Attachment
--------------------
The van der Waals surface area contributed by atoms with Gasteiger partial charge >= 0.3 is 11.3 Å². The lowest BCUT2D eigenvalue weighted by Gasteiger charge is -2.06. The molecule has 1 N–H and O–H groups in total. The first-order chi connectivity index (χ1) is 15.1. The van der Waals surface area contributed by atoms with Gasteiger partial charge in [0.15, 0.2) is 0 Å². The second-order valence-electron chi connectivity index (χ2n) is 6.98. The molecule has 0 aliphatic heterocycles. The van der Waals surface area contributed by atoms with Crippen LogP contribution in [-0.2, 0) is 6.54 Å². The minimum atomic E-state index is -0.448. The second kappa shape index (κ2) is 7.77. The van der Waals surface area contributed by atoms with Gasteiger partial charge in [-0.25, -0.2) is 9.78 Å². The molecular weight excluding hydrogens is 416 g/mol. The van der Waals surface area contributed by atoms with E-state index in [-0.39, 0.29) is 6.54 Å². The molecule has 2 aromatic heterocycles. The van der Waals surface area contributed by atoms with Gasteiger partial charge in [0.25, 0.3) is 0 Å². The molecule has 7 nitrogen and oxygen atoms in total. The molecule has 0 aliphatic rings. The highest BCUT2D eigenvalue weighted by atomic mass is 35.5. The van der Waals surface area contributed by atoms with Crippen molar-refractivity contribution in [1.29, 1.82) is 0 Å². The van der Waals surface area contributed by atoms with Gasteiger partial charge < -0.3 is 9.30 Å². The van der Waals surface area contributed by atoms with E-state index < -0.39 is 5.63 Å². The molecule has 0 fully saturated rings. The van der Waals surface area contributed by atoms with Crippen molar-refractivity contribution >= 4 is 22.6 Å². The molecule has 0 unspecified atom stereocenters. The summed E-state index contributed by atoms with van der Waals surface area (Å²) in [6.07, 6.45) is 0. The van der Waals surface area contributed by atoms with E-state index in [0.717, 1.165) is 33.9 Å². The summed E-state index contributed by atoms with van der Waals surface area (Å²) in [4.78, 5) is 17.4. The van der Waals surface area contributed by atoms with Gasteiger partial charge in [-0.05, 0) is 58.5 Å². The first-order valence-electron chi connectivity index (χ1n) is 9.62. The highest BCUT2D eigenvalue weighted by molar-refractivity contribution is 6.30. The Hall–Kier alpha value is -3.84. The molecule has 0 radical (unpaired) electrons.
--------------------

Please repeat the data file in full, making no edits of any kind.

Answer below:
The van der Waals surface area contributed by atoms with Gasteiger partial charge >= 0.3 is 11.3 Å². The lowest BCUT2D eigenvalue weighted by Gasteiger charge is -2.06. The molecule has 1 N–H and O–H groups in total. The first-order chi connectivity index (χ1) is 15.1. The van der Waals surface area contributed by atoms with Gasteiger partial charge in [0.15, 0.2) is 0 Å². The second-order valence-electron chi connectivity index (χ2n) is 6.98. The molecule has 0 aliphatic heterocycles. The van der Waals surface area contributed by atoms with Crippen LogP contribution in [-0.2, 0) is 6.54 Å². The minimum atomic E-state index is -0.448. The second kappa shape index (κ2) is 7.77. The van der Waals surface area contributed by atoms with Gasteiger partial charge in [-0.25, -0.2) is 9.78 Å². The molecular weight excluding hydrogens is 416 g/mol. The van der Waals surface area contributed by atoms with E-state index in [-0.39, 0.29) is 6.54 Å². The molecule has 2 aromatic heterocycles. The van der Waals surface area contributed by atoms with Gasteiger partial charge in [0.25, 0.3) is 0 Å². The molecule has 7 nitrogen and oxygen atoms in total. The molecule has 0 aliphatic rings. The highest BCUT2D eigenvalue weighted by atomic mass is 35.5. The van der Waals surface area contributed by atoms with Crippen molar-refractivity contribution in [1.29, 1.82) is 0 Å². The van der Waals surface area contributed by atoms with Gasteiger partial charge < -0.3 is 9.30 Å². The van der Waals surface area contributed by atoms with E-state index < -0.39 is 5.63 Å². The molecule has 0 fully saturated rings. The van der Waals surface area contributed by atoms with Crippen molar-refractivity contribution >= 4 is 22.6 Å². The molecule has 0 unspecified atom stereocenters. The summed E-state index contributed by atoms with van der Waals surface area (Å²) in [6.07, 6.45) is 0. The van der Waals surface area contributed by atoms with E-state index in [0.717, 1.165) is 33.9 Å². The summed E-state index contributed by atoms with van der Waals surface area (Å²) in [4.78, 5) is 17.4. The van der Waals surface area contributed by atoms with Gasteiger partial charge in [-0.05, 0) is 58.5 Å². The first-order valence-electron chi connectivity index (χ1n) is 9.62. The highest BCUT2D eigenvalue weighted by molar-refractivity contribution is 6.30. The Hall–Kier alpha value is -3.84. The molecule has 0 radical (unpaired) electrons.